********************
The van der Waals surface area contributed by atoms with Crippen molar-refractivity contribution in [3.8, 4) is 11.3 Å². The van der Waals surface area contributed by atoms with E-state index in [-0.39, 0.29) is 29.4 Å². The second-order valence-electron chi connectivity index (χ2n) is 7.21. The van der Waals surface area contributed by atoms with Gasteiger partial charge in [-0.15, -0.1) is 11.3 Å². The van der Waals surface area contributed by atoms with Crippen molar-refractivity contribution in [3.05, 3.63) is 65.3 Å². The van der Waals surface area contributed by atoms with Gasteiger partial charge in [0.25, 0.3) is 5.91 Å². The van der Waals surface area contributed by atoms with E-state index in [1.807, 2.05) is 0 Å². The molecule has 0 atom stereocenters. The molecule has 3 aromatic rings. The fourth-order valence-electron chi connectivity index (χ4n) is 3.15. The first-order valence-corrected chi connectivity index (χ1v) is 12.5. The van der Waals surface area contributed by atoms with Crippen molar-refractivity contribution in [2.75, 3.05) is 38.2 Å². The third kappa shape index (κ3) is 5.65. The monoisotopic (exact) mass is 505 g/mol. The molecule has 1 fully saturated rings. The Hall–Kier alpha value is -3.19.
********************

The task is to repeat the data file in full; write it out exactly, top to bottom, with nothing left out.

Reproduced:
The van der Waals surface area contributed by atoms with Crippen molar-refractivity contribution in [3.8, 4) is 11.3 Å². The van der Waals surface area contributed by atoms with E-state index in [-0.39, 0.29) is 29.4 Å². The second-order valence-electron chi connectivity index (χ2n) is 7.21. The van der Waals surface area contributed by atoms with Gasteiger partial charge in [-0.15, -0.1) is 11.3 Å². The van der Waals surface area contributed by atoms with Crippen molar-refractivity contribution in [3.05, 3.63) is 65.3 Å². The van der Waals surface area contributed by atoms with Gasteiger partial charge in [0.25, 0.3) is 5.91 Å². The van der Waals surface area contributed by atoms with E-state index in [1.807, 2.05) is 0 Å². The molecule has 0 atom stereocenters. The molecule has 3 aromatic rings. The fourth-order valence-electron chi connectivity index (χ4n) is 3.15. The first-order valence-corrected chi connectivity index (χ1v) is 12.5. The van der Waals surface area contributed by atoms with Crippen molar-refractivity contribution in [2.75, 3.05) is 38.2 Å². The third kappa shape index (κ3) is 5.65. The monoisotopic (exact) mass is 505 g/mol. The molecule has 1 fully saturated rings. The Hall–Kier alpha value is -3.19.